Corbett says prosecutors 'probably' investigating whether Penn State obstructed justice
HARRISBURG — Gov. Tom Corbett said on Thursday he is very disappointed in previous Penn State University administrators who failed to fully respond to subpoenas seeking email evidence in the Jerry Sandusky case.
Whether that failure constitutes obstruction of justice is “probably the subject of an investigation in the Attorney General's Office,” said Corbett, the Shaler Republican who as attorney general started the investigation into child sex abuse at Penn State.
“I think you need to say prior administration, prior people who were in control,” he said. “Now if I limit it to that, I am very disappointed in the lack of forthcoming evidence to the subpoena that was given to them by the Attorney General's Office.”
Corbett was responding to reporters' questions about why former FBI Director Louis Freeh's report last week on the scandal contained emails that were not provided to the attorney general.
Asked if he thought administrators broke the law, Corbett said: “I have my own opinion, and I am not going to share it with you.”
Nils Frederiksen, spokesman for Attorney General Linda Kelly, said he could not comment about grand jury matters. “We've said since November there's an ongoing criminal investigation.”
The agency's investigators “are certainly checking into it to see why emails were not turned in earlier,” said Bruce Antkowiak, a former federal prosecutor and law professor at St. Vincent College in Unity. “That doesn't mean there was obstruction of justice. Obstruction is not something you can commit negligently. It is a crime of specific intent.”
The 1998 and 2001 emails between top leaders discussing accusations against Sandusky were “the most important evidence in this investigation,” Freeh said. They led to Freeh's conclusions that former Penn State President Graham Spanier and former football coach Joe Paterno helped cover up Sandusky's acts.
The university's trustees hired Freeh's law firm in the aftermath of Sandusky's arrest on child molestation charges last November. Corbett, a former federal prosecutor, said he recommended Freeh.
Penn State spokesman David La Torre said the university appreciates “Gov. Corbett's acknowledgement of how President (Rodney) Erickson and the Board of Trustees have worked to ensure Penn State cooperates fully with all investigations. Penn State has literally turned over millions of pages of documents to investigators and continues to cooperate with any and all requests for information.”
Corbett did not mention Erickson by name.
Two administrators, athletic director Tim Curley and Gary Schultz, former vice president of finance, are charged with failing to report a 2001 incident and for lying to a grand jury. A spokesperson for them said it would be inappropriate to comment.
An attorney for Spanier could not reached. Paterno died in January.
Dorothy Cardimen of Crescent, a mother of two Penn State alumni, said she is concerned Corbett “didn't get on it, move directly and more in depth right away.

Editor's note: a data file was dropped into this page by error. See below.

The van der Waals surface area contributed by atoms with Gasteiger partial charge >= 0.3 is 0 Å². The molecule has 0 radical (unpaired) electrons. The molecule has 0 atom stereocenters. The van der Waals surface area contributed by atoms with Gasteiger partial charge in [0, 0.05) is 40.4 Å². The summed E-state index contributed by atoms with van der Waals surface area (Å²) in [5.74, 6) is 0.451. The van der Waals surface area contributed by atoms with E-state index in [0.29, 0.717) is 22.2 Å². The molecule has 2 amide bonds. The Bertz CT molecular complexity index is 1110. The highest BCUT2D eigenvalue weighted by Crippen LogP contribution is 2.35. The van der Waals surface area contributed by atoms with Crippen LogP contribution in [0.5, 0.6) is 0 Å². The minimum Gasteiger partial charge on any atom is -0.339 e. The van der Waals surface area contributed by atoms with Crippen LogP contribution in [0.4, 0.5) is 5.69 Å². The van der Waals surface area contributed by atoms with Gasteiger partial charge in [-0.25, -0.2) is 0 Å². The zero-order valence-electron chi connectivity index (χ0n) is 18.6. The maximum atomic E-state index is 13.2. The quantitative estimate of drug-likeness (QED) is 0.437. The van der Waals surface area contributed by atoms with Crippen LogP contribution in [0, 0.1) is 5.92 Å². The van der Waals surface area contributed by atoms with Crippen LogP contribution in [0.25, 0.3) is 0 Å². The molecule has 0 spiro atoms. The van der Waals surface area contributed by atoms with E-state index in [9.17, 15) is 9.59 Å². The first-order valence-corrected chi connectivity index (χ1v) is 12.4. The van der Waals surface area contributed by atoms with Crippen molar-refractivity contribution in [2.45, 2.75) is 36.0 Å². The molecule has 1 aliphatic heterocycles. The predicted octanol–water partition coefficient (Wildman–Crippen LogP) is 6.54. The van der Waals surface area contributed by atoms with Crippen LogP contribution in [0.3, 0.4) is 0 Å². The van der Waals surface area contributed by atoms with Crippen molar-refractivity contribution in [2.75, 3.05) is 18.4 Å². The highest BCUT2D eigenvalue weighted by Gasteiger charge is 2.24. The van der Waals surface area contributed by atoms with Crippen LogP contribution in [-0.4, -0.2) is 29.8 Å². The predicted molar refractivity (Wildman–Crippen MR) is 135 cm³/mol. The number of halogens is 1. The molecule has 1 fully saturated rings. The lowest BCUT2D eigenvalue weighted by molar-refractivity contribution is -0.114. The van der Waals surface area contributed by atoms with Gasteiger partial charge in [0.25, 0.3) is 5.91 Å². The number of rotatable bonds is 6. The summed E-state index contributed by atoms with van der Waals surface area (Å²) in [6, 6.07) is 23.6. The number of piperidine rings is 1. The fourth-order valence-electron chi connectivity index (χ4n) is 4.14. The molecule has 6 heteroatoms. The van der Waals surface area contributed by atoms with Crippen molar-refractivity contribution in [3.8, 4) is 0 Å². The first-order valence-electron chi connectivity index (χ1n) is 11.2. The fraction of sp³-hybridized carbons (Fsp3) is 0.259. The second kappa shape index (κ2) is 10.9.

“I question that,” said Cardimen, 76, a retiree.
Corbett has defended the speed of the investigation.
In answering questions after a news conference on an unrelated matter, Corbett appeared to walk a fine line between being a governor who wanted to comment and being a former prosecutor wary of saying anything in violation of grand jury secrecy.
He read from a June 11 public court filing by the Attorney General's Office that said: “The commonwealth has come into possession of computer data (again, subpoenaed long ago but not received from PSU until after the charges had been filed in this case) in the form of emails among Schultz, Curley and others that contradict their testimony before the grand jury.”
“The governor is saying essentially that Penn State was not as cooperative as it could have and should have been during the initial AG's office's investigation,” said University of Pittsburgh Law School professor John Burkoff. “After the fact, after the Sandusky charges, Penn State was much more forthcoming and cooperative with Louis Freeh, whose services Penn State employed.
“Clearly, the governor feels like Penn State dragged its feet initially,” Burkoff said. “He is implying that if he had the same 1998 and 2001 email traffic that Freeh did, the AG's office would have charged Sandusky sooner. That's probably true.”
But on the issue of whether late email evidence amounts to criminal conduct, Burkoff said, the “governor is absolutely right not to offer his opinion on that question. That's a matter for the AG's office to explore.”
Also on Thursday, former Penn State Board of Trustees chairman Steve Garban submitted his resignation from the board. He has been heavily criticized for failing to alert the full board in October that Sandusky was about to be arrested.
Brad Bumsted is the state Capitol reporter for Trib Total Media. He can be reached at 717-787-1405 or email@example.com.